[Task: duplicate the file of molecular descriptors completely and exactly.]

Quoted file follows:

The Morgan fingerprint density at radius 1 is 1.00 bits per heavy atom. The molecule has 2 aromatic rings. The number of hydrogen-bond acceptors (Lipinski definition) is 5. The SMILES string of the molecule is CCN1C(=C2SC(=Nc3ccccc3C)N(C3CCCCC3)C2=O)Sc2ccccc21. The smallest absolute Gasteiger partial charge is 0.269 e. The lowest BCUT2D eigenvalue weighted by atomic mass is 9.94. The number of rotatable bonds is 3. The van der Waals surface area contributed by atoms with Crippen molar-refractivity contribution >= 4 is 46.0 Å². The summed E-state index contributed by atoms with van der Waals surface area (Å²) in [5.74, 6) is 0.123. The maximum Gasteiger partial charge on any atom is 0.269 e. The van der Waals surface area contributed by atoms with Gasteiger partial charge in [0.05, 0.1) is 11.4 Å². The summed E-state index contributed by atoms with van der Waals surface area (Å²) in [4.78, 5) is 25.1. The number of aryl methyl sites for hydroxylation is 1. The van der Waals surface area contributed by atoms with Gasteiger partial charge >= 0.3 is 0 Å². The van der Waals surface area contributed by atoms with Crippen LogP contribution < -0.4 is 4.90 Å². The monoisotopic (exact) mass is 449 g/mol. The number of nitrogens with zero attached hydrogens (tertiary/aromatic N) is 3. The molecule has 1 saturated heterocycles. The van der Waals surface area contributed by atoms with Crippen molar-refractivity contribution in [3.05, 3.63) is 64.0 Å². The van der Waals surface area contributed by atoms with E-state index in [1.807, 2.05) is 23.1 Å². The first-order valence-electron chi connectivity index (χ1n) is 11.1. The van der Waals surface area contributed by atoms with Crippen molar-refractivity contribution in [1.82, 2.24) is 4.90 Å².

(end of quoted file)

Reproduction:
The Morgan fingerprint density at radius 1 is 1.00 bits per heavy atom. The molecule has 2 aromatic rings. The number of hydrogen-bond acceptors (Lipinski definition) is 5. The SMILES string of the molecule is CCN1C(=C2SC(=Nc3ccccc3C)N(C3CCCCC3)C2=O)Sc2ccccc21. The smallest absolute Gasteiger partial charge is 0.269 e. The lowest BCUT2D eigenvalue weighted by atomic mass is 9.94. The number of rotatable bonds is 3. The van der Waals surface area contributed by atoms with Crippen molar-refractivity contribution >= 4 is 46.0 Å². The summed E-state index contributed by atoms with van der Waals surface area (Å²) in [5.74, 6) is 0.123. The maximum Gasteiger partial charge on any atom is 0.269 e. The van der Waals surface area contributed by atoms with Gasteiger partial charge in [0.05, 0.1) is 11.4 Å². The summed E-state index contributed by atoms with van der Waals surface area (Å²) in [4.78, 5) is 25.1. The number of aryl methyl sites for hydroxylation is 1. The van der Waals surface area contributed by atoms with Gasteiger partial charge >= 0.3 is 0 Å². The van der Waals surface area contributed by atoms with Crippen LogP contribution < -0.4 is 4.90 Å². The monoisotopic (exact) mass is 449 g/mol. The number of nitrogens with zero attached hydrogens (tertiary/aromatic N) is 3. The molecule has 1 saturated heterocycles. The van der Waals surface area contributed by atoms with Crippen molar-refractivity contribution in [3.05, 3.63) is 64.0 Å². The van der Waals surface area contributed by atoms with E-state index in [1.807, 2.05) is 23.1 Å². The first-order valence-electron chi connectivity index (χ1n) is 11.1. The van der Waals surface area contributed by atoms with Crippen molar-refractivity contribution in [1.82, 2.24) is 4.90 Å².